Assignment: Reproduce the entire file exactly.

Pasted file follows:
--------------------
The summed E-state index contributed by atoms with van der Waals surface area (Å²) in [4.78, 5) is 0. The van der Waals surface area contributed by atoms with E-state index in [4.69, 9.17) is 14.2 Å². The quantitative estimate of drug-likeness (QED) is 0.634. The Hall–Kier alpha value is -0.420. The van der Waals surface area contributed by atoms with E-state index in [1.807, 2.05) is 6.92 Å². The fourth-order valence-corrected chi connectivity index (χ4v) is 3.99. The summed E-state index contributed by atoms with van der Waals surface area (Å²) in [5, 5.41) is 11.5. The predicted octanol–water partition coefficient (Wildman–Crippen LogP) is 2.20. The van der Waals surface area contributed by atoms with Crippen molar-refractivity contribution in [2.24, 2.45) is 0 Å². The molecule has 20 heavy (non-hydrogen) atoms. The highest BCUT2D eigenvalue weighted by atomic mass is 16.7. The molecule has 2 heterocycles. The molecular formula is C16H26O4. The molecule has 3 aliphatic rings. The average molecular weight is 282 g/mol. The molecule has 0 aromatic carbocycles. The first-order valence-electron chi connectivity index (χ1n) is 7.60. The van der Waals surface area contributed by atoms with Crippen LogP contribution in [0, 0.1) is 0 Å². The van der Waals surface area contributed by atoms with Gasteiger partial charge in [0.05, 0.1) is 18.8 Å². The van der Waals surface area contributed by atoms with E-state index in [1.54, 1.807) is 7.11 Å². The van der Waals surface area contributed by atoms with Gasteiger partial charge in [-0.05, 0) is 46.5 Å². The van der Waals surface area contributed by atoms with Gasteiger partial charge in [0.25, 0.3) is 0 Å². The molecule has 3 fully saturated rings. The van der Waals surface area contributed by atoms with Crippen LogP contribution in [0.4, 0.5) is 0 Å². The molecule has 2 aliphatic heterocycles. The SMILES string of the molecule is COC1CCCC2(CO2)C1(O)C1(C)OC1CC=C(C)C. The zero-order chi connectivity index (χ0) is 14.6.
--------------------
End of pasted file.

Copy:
The summed E-state index contributed by atoms with van der Waals surface area (Å²) in [4.78, 5) is 0. The van der Waals surface area contributed by atoms with E-state index in [4.69, 9.17) is 14.2 Å². The quantitative estimate of drug-likeness (QED) is 0.634. The Hall–Kier alpha value is -0.420. The van der Waals surface area contributed by atoms with E-state index in [1.807, 2.05) is 6.92 Å². The fourth-order valence-corrected chi connectivity index (χ4v) is 3.99. The summed E-state index contributed by atoms with van der Waals surface area (Å²) in [5, 5.41) is 11.5. The predicted octanol–water partition coefficient (Wildman–Crippen LogP) is 2.20. The van der Waals surface area contributed by atoms with Crippen molar-refractivity contribution in [2.24, 2.45) is 0 Å². The molecule has 20 heavy (non-hydrogen) atoms. The highest BCUT2D eigenvalue weighted by atomic mass is 16.7. The molecule has 2 heterocycles. The molecular formula is C16H26O4. The molecule has 3 aliphatic rings. The average molecular weight is 282 g/mol. The molecule has 0 aromatic carbocycles. The first-order valence-electron chi connectivity index (χ1n) is 7.60. The van der Waals surface area contributed by atoms with Crippen LogP contribution in [0, 0.1) is 0 Å². The van der Waals surface area contributed by atoms with Gasteiger partial charge in [0.05, 0.1) is 18.8 Å². The van der Waals surface area contributed by atoms with E-state index in [1.54, 1.807) is 7.11 Å². The van der Waals surface area contributed by atoms with Gasteiger partial charge in [-0.05, 0) is 46.5 Å². The van der Waals surface area contributed by atoms with Gasteiger partial charge in [0.25, 0.3) is 0 Å². The molecule has 3 fully saturated rings. The van der Waals surface area contributed by atoms with Crippen LogP contribution in [0.4, 0.5) is 0 Å². The molecule has 2 aliphatic heterocycles. The SMILES string of the molecule is COC1CCCC2(CO2)C1(O)C1(C)OC1CC=C(C)C. The zero-order chi connectivity index (χ0) is 14.6.